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Combatting Liquid Metal Attack by Mercury in Ethylene and Cryogenic Gas PlantsTask 1 - Non-Destructive Testing


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CONCLUSIONS
Based on the experimental program presented in this report, the following conclusions were made:
  1. Differences in the performance of Al-alloy 5083-0 were observed when mechanically tested in inert environments (i.e. air, water, oil) and when exposed to Hg in the presence of either air, water or oil. The material was subject to Hg attack and liquid metal embrittlement (LME). This behavior was manifested by embrittlement and reductions in the strength of the material when tested in the form of either stressed 1T compact tension (CT) specimens and pressurized pipe specimens.
  2. Maximum susceptibility to Hg attack was noted under conditions of (a) prolonged load cycling of the pressurized pipe specimen which produced the low failure pressures relative to similarly cycled control (Hg-free) specimens, and (b) when surface wetting agent was used to promote surface contact of the Al-alloy and Hg which produced increased Hg attack, LME and strength loss.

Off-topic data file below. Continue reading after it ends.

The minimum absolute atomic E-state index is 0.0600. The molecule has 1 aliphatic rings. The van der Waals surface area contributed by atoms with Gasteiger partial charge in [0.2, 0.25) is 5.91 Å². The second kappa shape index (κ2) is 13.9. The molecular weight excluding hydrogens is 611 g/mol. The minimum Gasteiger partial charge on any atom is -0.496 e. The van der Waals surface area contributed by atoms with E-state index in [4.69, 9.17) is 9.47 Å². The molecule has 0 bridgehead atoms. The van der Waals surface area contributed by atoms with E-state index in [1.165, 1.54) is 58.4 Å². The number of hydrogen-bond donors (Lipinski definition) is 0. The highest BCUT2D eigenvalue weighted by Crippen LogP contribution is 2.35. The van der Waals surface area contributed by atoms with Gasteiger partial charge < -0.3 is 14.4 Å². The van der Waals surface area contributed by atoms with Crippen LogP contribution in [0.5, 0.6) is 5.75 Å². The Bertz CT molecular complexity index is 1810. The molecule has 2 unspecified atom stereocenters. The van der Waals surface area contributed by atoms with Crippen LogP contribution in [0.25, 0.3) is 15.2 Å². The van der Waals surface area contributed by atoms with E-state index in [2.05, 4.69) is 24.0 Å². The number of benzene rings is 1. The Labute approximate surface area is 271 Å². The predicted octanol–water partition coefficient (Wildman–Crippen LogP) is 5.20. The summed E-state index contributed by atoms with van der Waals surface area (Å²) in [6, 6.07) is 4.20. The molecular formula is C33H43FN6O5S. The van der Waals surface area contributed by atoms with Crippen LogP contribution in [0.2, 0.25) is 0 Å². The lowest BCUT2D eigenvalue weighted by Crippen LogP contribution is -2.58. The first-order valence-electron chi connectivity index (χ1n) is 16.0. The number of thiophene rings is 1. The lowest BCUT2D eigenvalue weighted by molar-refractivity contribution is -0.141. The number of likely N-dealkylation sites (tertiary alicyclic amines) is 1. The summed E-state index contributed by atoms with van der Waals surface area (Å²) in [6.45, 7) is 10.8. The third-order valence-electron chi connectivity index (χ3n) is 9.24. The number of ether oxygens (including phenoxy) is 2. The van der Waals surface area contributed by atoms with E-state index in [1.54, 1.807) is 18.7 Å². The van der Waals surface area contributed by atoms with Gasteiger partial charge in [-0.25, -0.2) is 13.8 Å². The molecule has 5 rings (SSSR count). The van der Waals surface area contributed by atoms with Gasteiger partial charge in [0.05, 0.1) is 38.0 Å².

3. Acoustic Emission (AE) monitoring of both CT specimens and pipe specimens was successful in observing characteristic emission from most specimens. These emissions can be characterized as indicated below:
Control (Hg-free) Specimens
  1. AE was observed to occur during periods of load or pressure increase.
  2. The emissions ware of highest amplitude during the onset of yielding and final fracture.
  3. AE decreased rapidly during hold periods of constant maximum load and were not observable during periods of partial or total unloading or during hold periods following these unloading events.
  4. The Kaiser effect was exhibited indicating an re-initiation of AE only after the maximum load or pressure from a previous cycle was reached or exceeded.
  5. MONPAC severity analysis of control specimens indicated maximum intensity in the location of final fracture during pressure/load cycles corresponding to yielding of the material.

Hg Contaminated Specimens
  1. The AE characteristics were more complex than those observed for the control specimens.
  2. Most specimens exposed to Hg exhibited an increase in low amplitude AE over comparable control specimens.
  3. The low amplitude AE was most prevalent during the initiation of the tests during periods of low loads in the CT specimens or low pressure (<500 psi) in the pipe specimens. The AE was somewhat random but also increased during hold periods following partial or total unloading of the specimen.